After a flurry of statements by press freedom groups and concern by the Australian government, Malaysian authorities are dropping charges on two Australian journalists for allegedly failing to comply with police instructions when trying to question Prime Minister Najib Razak.
The CPJ statement below was the latest statement issued:
CPJ: Australian journalists harassed and threatened in Malaysia
Authorities should immediately lift restrictions imposed on the freedom of movement of two Australian journalists in Malaysia and drop all legal threats against them, the Committee to Protect Journalists said yesterday.
Linton Besser, an Australian Broadcasting Corporation reporter, and Louie Eroglu, an ABC camera operator, were detained for more than six hours in the Malaysian city of Kuching on Saturday after questioning Prime Minister Najib Razak about politically sensitive allegations involving deposits worth more than US$1bn from a state-run investment fund, known as 1Malaysia Development Berhad (1MDB), into the premier’s personal bank accounts, news reports said.
Najib has denied any wrongdoing.
ABC reported that Besser and Eroglu, both contributors to the state broadcaster’s “Four Corners” investigative TV news programme, were surrounded by Najib’s personal security detail soon after they approached the premier while he was visiting a local mosque.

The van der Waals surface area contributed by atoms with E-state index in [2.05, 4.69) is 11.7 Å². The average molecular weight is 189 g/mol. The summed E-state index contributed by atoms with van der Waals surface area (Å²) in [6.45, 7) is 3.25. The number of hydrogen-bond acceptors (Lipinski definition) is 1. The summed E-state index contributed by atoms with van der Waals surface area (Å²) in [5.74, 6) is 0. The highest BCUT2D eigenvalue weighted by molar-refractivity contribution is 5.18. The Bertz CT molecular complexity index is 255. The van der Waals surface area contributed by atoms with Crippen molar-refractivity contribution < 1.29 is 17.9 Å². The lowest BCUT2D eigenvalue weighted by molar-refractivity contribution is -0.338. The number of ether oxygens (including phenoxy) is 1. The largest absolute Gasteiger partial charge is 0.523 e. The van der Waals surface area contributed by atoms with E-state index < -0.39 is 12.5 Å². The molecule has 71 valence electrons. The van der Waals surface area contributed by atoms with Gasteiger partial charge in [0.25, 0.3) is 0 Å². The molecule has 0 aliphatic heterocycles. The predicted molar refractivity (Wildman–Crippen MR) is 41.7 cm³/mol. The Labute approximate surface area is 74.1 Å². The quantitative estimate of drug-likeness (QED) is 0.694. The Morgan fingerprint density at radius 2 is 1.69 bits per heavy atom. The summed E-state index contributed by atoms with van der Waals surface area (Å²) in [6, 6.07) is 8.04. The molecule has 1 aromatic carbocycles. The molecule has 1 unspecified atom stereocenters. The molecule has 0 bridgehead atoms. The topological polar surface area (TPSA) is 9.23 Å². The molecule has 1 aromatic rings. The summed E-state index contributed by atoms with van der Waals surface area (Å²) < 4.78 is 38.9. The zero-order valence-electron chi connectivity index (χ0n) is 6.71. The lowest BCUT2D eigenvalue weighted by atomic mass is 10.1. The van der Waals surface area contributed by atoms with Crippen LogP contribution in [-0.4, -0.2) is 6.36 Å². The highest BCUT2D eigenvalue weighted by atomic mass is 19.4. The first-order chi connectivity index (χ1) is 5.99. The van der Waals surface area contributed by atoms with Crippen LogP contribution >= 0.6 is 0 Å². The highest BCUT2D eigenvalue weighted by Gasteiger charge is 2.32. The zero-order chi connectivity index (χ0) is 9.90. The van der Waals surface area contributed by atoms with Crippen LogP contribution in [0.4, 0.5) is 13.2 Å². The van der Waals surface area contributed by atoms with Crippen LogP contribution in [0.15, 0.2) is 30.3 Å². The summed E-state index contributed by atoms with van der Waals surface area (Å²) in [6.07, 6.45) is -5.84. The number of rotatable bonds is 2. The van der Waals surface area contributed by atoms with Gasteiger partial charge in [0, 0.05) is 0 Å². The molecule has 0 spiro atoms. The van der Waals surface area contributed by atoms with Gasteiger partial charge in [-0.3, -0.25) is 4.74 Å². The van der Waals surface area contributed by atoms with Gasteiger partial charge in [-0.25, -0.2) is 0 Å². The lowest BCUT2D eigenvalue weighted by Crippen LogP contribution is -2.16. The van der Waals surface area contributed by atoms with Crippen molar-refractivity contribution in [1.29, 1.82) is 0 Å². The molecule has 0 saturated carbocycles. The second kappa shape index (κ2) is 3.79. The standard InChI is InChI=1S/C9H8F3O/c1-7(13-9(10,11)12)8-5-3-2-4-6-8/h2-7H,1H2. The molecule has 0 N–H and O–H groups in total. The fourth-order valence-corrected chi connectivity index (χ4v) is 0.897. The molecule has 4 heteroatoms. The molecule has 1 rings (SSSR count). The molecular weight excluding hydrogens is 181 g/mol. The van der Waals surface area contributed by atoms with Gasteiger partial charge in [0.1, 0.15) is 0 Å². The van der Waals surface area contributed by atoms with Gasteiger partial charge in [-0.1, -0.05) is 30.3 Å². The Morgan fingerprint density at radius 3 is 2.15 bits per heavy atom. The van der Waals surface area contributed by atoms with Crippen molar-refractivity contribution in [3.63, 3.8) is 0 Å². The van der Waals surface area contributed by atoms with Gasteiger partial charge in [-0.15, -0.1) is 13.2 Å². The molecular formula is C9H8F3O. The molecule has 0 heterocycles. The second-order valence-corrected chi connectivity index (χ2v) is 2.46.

The reporters were allowed to leave the scene after being questioned, but were later re-arrested at their hotel and taken to a police station, the same ABC report said.
Authorities temporarily seized their passports, but later returned the documents upon the reporters’ release, according to news reports. Authorities ordered both reporters to remain in Kuching until the attorney general’s office decides whether to file criminal charges for allegedly crossing a security line and aggressively approaching the prime minister. ABC denied that their reporters crossed a security line or behaved in an aggressive manner, according to the report.
If charged under article 136 of Malaysia’s Penal Code, which outlines penalties for obstructing state officials, Besser and Eroglu could each face a maximum sentence of two years in prison. News reports said the attorney general’s office is expected to decide by Wednesday whether it will file formal charges. The two reporters were still in Kuching as of late Monday, according to ABC.
“Simply asking the prime minister a question should not be grounds for detention or any kind of legal threat,” Shawn Crispin, CPJ’s senior representative in Southeast Asia, said. “We call on Malaysia to lift all restrictions on Linton Besser and Louie Eroglu, and on all reporters who have been harassed for reporting on serious corruption allegations.”
Malaysian authorities have censored, harassed, and threatened punitive legal action against reporters who have uncovered and published details of the 1MDB fund controversy, CPJ research shows. Last year, authorities banned two newspapers run by The Edge Media Group for three months for reporting on the 1MDB affair they deemed as “prejudicial to public order, security and national interests.”
The group’s affiliated independent news website, Malaysian Insider, announced yesterday that it would cease publication after being blocked last month by the government’s media regulator in punitive response to its critical 1MDB news coverage